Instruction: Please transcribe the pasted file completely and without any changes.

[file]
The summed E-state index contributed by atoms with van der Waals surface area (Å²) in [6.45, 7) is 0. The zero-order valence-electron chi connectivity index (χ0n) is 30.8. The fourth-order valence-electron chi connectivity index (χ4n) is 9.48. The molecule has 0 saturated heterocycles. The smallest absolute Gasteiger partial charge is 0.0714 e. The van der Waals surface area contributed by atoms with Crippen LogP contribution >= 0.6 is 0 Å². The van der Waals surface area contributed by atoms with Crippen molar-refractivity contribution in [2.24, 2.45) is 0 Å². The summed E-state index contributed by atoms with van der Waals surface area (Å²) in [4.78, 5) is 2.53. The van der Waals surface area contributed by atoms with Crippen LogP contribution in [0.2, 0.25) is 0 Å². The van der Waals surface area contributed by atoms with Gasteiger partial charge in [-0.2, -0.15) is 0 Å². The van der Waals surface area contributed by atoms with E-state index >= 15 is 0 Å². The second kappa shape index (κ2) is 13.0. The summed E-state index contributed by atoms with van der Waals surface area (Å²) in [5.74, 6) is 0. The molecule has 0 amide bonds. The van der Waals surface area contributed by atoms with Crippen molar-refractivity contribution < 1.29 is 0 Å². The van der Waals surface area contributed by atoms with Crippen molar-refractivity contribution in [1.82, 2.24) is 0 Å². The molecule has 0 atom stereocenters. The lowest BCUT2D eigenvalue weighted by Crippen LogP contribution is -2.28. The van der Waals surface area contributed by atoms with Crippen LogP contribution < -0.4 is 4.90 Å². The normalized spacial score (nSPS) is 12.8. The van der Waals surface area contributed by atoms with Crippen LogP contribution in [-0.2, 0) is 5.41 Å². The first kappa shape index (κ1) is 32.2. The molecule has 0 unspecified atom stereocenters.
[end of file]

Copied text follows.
The summed E-state index contributed by atoms with van der Waals surface area (Å²) in [6.45, 7) is 0. The zero-order valence-electron chi connectivity index (χ0n) is 30.8. The fourth-order valence-electron chi connectivity index (χ4n) is 9.48. The molecule has 0 saturated heterocycles. The smallest absolute Gasteiger partial charge is 0.0714 e. The van der Waals surface area contributed by atoms with Crippen LogP contribution >= 0.6 is 0 Å². The van der Waals surface area contributed by atoms with Crippen molar-refractivity contribution in [2.24, 2.45) is 0 Å². The summed E-state index contributed by atoms with van der Waals surface area (Å²) in [4.78, 5) is 2.53. The van der Waals surface area contributed by atoms with Crippen LogP contribution in [0.2, 0.25) is 0 Å². The van der Waals surface area contributed by atoms with Gasteiger partial charge in [-0.2, -0.15) is 0 Å². The van der Waals surface area contributed by atoms with E-state index >= 15 is 0 Å². The second kappa shape index (κ2) is 13.0. The summed E-state index contributed by atoms with van der Waals surface area (Å²) in [5.74, 6) is 0. The molecule has 0 amide bonds. The van der Waals surface area contributed by atoms with Crippen molar-refractivity contribution < 1.29 is 0 Å². The van der Waals surface area contributed by atoms with Crippen molar-refractivity contribution in [1.82, 2.24) is 0 Å². The molecule has 0 atom stereocenters. The lowest BCUT2D eigenvalue weighted by Crippen LogP contribution is -2.28. The van der Waals surface area contributed by atoms with Crippen LogP contribution < -0.4 is 4.90 Å². The normalized spacial score (nSPS) is 12.8. The van der Waals surface area contributed by atoms with Crippen LogP contribution in [-0.2, 0) is 5.41 Å². The first kappa shape index (κ1) is 32.2. The molecule has 0 unspecified atom stereocenters.